I am in-between. I quit my job as a process engineer and skipped out of Jackson, MS, in mid-June. I am now stationed at my parents’ house in Pittsburgh, PA, until I move to College Park, MD, to start a Master’s Program in Food Science at the University of Maryland. Living at home has been wonderful. No rent or bills, a sprawling bedroom, free food. Shopping at ALDI and cooking side by side with my mom, using a combination of her Pinterest finds and my Martha Stewart ones; rigorous, and sometimes explosive due to my poor sportsmanship, tennis matches with my brother; giggling and being straight-up weird with my sister (case in point: she strongly believes touching my right boob cures me of a bad mood); playing beautiful violin-piano arrangements with their author and my dad (or El Maestro, as I’m now fond of calling him in response to his, ‘That was good, but you’re a little flat on the C sharp and the notes need to be played more crisply in measure three.’) And then there’s the two little dogs, family dinners rarely excluding dessert, endless watermelon, insideJane Austen quote_home jokes, Netflix series-watching (waiting for season three of Peaky Blinders with bated breath), and just an extravagant amount of togetherness. So yes, I’m pretty happy, but I’m pretty sad too, because I can’t help but be homesick come August 22. On the one hand, I’m anxious for school to start. But on the other, I am too emotionally attached to four people and two dogs to truly want to leave them, ever. I feel burdened by how transient, and how transitional, life can be. The physical aspects of moving, though taxing, are easily forgotten once settled into the new home. But the emotional aspects, specifically being away from people we care about, linger on.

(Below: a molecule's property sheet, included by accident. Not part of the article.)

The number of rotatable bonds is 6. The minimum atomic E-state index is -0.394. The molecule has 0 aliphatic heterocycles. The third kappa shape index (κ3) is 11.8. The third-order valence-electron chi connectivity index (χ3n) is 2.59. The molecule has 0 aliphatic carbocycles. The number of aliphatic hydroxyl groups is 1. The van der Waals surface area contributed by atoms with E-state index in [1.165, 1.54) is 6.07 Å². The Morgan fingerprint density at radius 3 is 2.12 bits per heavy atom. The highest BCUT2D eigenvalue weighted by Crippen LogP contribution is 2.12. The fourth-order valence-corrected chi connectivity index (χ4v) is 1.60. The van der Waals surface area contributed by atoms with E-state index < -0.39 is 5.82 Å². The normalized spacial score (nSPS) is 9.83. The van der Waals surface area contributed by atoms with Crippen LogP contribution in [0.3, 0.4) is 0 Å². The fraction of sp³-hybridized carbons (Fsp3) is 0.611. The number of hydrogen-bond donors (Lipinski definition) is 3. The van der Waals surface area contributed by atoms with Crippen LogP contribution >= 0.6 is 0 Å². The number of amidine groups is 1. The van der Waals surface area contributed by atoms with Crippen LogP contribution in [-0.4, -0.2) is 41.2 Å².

Why is home so important? The answer to this question likely varies from person to person, but I hope some can relate to mine. It’s because home is where I am loved most. Since my family has always lived in Pittsburgh, there is a certain tangible steadfastness attached to my sense of home. Yet the true comfort of being home, which would continue should my parents move to New Delhi tomorrow, is in the relationships I have with my family. They know me best, tease me the most, challenge my insecurities, point out my foibles, and affirm their unwavering faith in me. Jane Austen wrote, ‘There is nothing like staying at home for real comfort,’ and I heartily agree.